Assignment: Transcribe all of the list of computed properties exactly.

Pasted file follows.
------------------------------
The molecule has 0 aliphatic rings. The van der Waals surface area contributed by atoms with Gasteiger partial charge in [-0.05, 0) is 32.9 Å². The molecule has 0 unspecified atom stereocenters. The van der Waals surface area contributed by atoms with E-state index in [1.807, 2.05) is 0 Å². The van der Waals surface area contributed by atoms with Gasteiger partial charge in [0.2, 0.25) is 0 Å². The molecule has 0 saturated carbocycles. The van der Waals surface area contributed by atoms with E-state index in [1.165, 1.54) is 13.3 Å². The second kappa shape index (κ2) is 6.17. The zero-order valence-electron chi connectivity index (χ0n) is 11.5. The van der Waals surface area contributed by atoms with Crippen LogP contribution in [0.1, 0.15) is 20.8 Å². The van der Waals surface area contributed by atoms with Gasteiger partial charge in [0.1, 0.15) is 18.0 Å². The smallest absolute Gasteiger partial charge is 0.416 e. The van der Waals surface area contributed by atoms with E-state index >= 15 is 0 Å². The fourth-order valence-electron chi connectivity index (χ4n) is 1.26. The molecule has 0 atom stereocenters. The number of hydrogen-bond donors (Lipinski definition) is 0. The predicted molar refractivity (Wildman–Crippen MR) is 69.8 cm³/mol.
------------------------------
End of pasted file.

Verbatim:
The molecule has 0 aliphatic rings. The van der Waals surface area contributed by atoms with Gasteiger partial charge in [-0.05, 0) is 32.9 Å². The molecule has 0 unspecified atom stereocenters. The van der Waals surface area contributed by atoms with E-state index in [1.807, 2.05) is 0 Å². The van der Waals surface area contributed by atoms with Gasteiger partial charge in [0.2, 0.25) is 0 Å². The molecule has 0 saturated carbocycles. The van der Waals surface area contributed by atoms with E-state index in [1.165, 1.54) is 13.3 Å². The second kappa shape index (κ2) is 6.17. The zero-order valence-electron chi connectivity index (χ0n) is 11.5. The van der Waals surface area contributed by atoms with Crippen LogP contribution in [0.1, 0.15) is 20.8 Å². The van der Waals surface area contributed by atoms with Gasteiger partial charge in [0.1, 0.15) is 18.0 Å². The smallest absolute Gasteiger partial charge is 0.416 e. The van der Waals surface area contributed by atoms with E-state index >= 15 is 0 Å². The fourth-order valence-electron chi connectivity index (χ4n) is 1.26. The molecule has 0 atom stereocenters. The number of hydrogen-bond donors (Lipinski definition) is 0. The predicted molar refractivity (Wildman–Crippen MR) is 69.8 cm³/mol.